Rent Shop Volunteer Join

Q. Who is Mr. Smarty Plants?

A: There are those who suspect Wildflower Center volunteers are the culpable and capable culprits. Yet, others think staff members play some, albeit small, role. You can torture us with your plant questions, but we will never reveal the Green Guru's secret identity.

Help us grow by giving to the Plant Database Fund or by becoming a member

Did you know you can access the Native Plant Information Network with your web-enabled smartphone?

Share

Ask Mr. Smarty Plants

Ask Mr. Smarty Plants is a free service provided by the staff and volunteers at the Lady Bird Johnson Wildflower Center.

Search Smarty Plants
See a list of all Smarty Plants questions

Please forgive us, but Mr. Smarty Plants has been overwhelmed by a flood of mail and must take a break for awhile to catch up. We hope to be accepting new questions again soon. Thank you!

Need help with plant identification, visit the plant identification page.

 
rate this answer
Not Yet Rated

Thursday - March 01, 2007

From: Austin, TX
Region: Southwest
Topic: Propagation
Title: Reversion of maroon bluebonnets back to blue
Answered by: Nan Hampton and Damon Waitt

QUESTION:

In the fall, I bought a flat of Texas bluebonnets. They are blooming now, and it turns out they are actually maroon bluebonnets! Which is really too bad, because I want blue bluebonnets. Do you know if these maroon bluebonnets will revert back to wild-type blue over time or am I stuck with the maroon?

ANSWER:

Your maroon bluebonnets, AKA Alamo Fire, will revert back to the wild blue type in several generations if there is a pollen source of the wild Lupinus texensis (Texas lupine) nearby. If you have the patience and time you can speed the process along by hand pollinating the maroon flowers with pollen gathered on a toothpick from wild bluebonnets. If you take this approach, you have to make sure you beat the other pollinators to the punch (by punch, I mean stigma) by catching the maroon flowers right after anthesis (the period in time when a flower is reproductively mature).

By the way, the maroon variety is the product of over twenty years of breeding and research by Dr. Jerry Parsons at, you guessed it, Texas A&M University. Click here to learn more about the Parson project.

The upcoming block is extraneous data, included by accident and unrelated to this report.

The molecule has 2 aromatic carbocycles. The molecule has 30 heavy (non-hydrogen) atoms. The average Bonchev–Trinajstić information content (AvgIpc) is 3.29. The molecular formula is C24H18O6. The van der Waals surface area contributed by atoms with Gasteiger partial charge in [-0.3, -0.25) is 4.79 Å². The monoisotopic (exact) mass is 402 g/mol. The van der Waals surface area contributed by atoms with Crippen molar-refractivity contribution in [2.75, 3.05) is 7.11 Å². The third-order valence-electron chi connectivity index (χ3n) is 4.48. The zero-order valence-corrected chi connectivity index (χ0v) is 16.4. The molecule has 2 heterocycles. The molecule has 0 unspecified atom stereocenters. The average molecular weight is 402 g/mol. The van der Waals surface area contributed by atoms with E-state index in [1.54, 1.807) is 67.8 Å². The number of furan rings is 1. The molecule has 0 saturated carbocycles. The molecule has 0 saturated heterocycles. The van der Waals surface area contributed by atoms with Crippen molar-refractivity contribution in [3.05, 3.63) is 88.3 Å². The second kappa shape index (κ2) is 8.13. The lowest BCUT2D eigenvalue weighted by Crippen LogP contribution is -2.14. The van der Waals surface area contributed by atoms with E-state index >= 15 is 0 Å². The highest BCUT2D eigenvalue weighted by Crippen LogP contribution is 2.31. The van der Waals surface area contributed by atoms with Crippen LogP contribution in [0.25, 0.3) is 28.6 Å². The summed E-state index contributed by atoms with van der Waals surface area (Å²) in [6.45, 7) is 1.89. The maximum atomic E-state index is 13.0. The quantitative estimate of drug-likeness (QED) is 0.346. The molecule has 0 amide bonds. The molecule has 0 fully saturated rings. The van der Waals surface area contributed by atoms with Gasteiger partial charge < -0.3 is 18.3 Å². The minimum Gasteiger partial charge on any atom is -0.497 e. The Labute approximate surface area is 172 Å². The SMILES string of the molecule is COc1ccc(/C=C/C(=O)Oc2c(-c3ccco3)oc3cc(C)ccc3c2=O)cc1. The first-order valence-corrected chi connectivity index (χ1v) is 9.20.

More Propagation Questions

Transplanting a young lilac
November 05, 2012 - This past spring I planted a hybrid lilac in the ground. The weather here has started to get cold, and much more so at night. Also, the temperatures go from warm to cold and back again as if unsure wh...
view the full question and answer

Planting yucca seeds in Illinois
August 17, 2008 - My neighbor gave me a few pods (5) off of her Yucca plant which have lost its bloom for the year, how do I transplant them, in the ground or root them in water first?
view the full question and answer

Cuttings from beautyberry from Stockport OH
May 22, 2014 - My beauty berry is starting a new growth about 2ft from main plant, can I dig this and part of the root without hurting the main part, if so, when?
view the full question and answer

Seedlings from established plants in Parma Hts., OH
August 02, 2010 - I have 20 yr old shrubs and hedges along my back yard. I don't know their variety. How do I keep the seedlings from encroaching in my lawn? The seedlings have sprouted 3 feet into the lawn. Any ide...
view the full question and answer

Cultivation of Gossypium hirsutum, Upland Cotton
February 08, 2006 - I got a cotton boll (seeds and all) at a spinning workshop. I spun the cotton and the lady who brought the cotton boles said the seeds could be planted and the plant could be grown in a container on ...
view the full question and answer

Support the Wildflower Center by Donating Online or Becoming a Member today.